The earliest toy trains were made of lead and had no moving parts. Some had wheels which turned, but these had to be pushed or pulled. A few of the early 19th-century drive toy trains were made from tinplate, such as the large, durable, stylized locomotive toys from the U.S., which were painted red and gold and decorated with hearts and flowers. model trains cockeysville
Around 1875, technological improvements in materials and manufacturing enabled tin to be stamped, cut, wrapped, and lithographed faster than ever before.
Toy trains were revolutionized when Märklin, a German firm that specialized in doll house accessories, sought to create an equivalent toy for boys in which a constant revenue stream could be guaranteed by purchasing add-on accessories for years after the first purchase. In addition to boxed sets comprising a train and monitor, Märklin offered extra track, rolling stock, and buildings sold separately, creating the predecessor to the modern model train layout featuring buildings and scenery in addition to a working train.
Electric trains followed, with the first appearing in 1897, made from the U.S. firm Carlisle & Finch. As residential use of power became more common in the early 20th century, electrical trains gained popularity and as time went on, these electrical trains grew in sophistication, gaining lighting, the ability to change direction, to emit a whistling noise, to smoke, to remotely couple and uncouple cars as well as load and unload cargo. Toy trains from the first half of the 20th century were frequently made of lithographed tin; later trains were often made mostly of plastic.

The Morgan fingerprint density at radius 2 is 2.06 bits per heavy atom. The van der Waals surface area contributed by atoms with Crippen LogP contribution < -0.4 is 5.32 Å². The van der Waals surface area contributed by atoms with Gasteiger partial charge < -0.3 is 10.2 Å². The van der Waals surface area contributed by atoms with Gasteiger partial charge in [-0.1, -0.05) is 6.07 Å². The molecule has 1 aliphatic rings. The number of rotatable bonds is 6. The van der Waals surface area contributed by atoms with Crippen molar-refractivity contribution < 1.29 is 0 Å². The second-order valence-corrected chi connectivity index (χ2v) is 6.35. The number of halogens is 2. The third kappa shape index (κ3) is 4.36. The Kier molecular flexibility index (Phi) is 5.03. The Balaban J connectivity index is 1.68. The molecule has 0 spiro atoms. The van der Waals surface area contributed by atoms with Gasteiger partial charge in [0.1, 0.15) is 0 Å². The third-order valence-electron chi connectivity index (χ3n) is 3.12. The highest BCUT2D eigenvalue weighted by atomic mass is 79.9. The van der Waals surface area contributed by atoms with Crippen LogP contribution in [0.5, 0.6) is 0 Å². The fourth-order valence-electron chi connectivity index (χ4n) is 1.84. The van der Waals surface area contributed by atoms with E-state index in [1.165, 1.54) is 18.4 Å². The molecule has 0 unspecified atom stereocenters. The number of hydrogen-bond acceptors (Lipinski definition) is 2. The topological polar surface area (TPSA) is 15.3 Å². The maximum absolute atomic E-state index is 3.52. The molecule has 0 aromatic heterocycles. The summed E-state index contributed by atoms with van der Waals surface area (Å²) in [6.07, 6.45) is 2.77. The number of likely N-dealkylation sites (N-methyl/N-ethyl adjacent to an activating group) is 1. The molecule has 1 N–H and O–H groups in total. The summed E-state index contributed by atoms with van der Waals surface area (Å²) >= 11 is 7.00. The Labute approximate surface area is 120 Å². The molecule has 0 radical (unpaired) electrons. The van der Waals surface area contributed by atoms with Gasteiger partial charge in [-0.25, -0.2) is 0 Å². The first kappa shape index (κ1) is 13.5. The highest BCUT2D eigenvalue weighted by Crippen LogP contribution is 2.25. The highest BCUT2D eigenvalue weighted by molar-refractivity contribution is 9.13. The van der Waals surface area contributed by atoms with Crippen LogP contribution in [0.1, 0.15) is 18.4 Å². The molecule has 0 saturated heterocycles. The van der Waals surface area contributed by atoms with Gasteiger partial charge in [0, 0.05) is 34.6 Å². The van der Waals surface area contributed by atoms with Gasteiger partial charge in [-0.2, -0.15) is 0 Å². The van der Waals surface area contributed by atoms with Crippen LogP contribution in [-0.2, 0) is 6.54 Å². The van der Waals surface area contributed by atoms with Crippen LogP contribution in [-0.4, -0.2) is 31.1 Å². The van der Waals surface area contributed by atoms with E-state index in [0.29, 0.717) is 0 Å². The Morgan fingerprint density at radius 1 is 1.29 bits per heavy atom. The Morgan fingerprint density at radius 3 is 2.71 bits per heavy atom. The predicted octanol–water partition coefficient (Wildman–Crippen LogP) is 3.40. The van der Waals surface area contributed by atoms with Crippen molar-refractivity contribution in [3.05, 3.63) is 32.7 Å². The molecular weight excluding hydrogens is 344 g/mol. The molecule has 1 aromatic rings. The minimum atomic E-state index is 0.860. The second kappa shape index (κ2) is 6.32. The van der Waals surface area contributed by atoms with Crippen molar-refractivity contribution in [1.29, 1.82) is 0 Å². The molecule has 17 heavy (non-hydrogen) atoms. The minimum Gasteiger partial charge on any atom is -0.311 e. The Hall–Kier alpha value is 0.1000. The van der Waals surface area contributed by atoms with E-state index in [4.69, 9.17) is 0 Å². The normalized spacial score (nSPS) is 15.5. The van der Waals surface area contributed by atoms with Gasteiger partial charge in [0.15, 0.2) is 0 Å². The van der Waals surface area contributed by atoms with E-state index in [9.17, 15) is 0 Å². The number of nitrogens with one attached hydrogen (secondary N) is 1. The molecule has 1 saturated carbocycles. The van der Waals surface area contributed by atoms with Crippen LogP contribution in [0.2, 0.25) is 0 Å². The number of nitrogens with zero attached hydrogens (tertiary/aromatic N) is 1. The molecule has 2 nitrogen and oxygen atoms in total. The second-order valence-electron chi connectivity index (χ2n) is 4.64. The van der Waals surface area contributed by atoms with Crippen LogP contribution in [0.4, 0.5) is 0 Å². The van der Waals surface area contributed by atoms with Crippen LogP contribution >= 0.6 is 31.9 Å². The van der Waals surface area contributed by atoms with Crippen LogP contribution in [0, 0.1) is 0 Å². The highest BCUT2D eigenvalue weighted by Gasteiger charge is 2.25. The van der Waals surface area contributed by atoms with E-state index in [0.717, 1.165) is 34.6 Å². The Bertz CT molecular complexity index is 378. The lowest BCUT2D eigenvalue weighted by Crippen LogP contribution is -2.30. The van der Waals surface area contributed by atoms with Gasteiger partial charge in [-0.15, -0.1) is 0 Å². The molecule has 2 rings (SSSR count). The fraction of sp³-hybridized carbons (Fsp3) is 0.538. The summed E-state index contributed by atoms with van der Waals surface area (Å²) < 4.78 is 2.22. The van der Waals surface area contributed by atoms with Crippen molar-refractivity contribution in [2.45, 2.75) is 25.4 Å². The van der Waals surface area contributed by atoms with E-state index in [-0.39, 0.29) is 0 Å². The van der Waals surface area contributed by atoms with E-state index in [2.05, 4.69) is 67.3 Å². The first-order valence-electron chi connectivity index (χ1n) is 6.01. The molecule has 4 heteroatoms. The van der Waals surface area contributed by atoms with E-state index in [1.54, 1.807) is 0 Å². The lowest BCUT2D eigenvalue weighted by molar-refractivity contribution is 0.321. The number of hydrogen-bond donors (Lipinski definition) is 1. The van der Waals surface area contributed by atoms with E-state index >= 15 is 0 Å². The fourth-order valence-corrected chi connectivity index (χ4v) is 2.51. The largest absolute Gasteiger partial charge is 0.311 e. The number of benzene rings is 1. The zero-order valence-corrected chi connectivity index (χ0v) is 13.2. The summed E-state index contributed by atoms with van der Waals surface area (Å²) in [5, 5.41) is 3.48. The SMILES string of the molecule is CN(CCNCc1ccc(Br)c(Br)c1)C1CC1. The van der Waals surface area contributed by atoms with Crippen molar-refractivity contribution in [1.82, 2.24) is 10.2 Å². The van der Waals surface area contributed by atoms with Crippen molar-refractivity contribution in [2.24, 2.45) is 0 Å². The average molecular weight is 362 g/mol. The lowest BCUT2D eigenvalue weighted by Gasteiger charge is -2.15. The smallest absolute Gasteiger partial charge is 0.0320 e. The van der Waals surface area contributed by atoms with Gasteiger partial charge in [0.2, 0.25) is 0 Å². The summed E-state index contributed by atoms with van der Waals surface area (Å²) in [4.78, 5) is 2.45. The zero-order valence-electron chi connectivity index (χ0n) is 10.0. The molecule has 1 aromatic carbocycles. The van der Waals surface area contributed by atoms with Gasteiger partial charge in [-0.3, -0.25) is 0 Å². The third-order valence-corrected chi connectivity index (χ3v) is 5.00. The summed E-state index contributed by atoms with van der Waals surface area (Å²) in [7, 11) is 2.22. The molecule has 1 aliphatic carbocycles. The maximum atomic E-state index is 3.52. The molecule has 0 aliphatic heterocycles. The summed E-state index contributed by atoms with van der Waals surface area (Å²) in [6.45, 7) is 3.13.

Before the 1950s, there was little distinction between toy trains and model railroads–model railroads were toys by definition. Pull toys and wind-up trains were marketed towards children, while electrical trains were marketed towards teens, particularly teenaged boys.
Now, S gauge and O gauge railroads continue to be considered toy trains by their adherents and are often accessorized with semi-scale model buildings by Plasticville or even K-Line (who owns the rights to the Plasticville-like buildings created by Marx from the 1950s into the 1970s). However, as a result of their high cost, one is more inclined to locate an HO scale or N scale train set in a toy shop than a O scale set.
Many modern electric toy trains comprise sophisticated electronic equipment which emit digitized sound effects and allow the operator to safely and easily run several remote control trains on one loop of track. In the last few years, many toy train operators may operate a train with a TV camera at the front part of the motor and hooked up to a screen, such as pc monitor. This will show a picture, like that of a genuine (smaller size) railroad.
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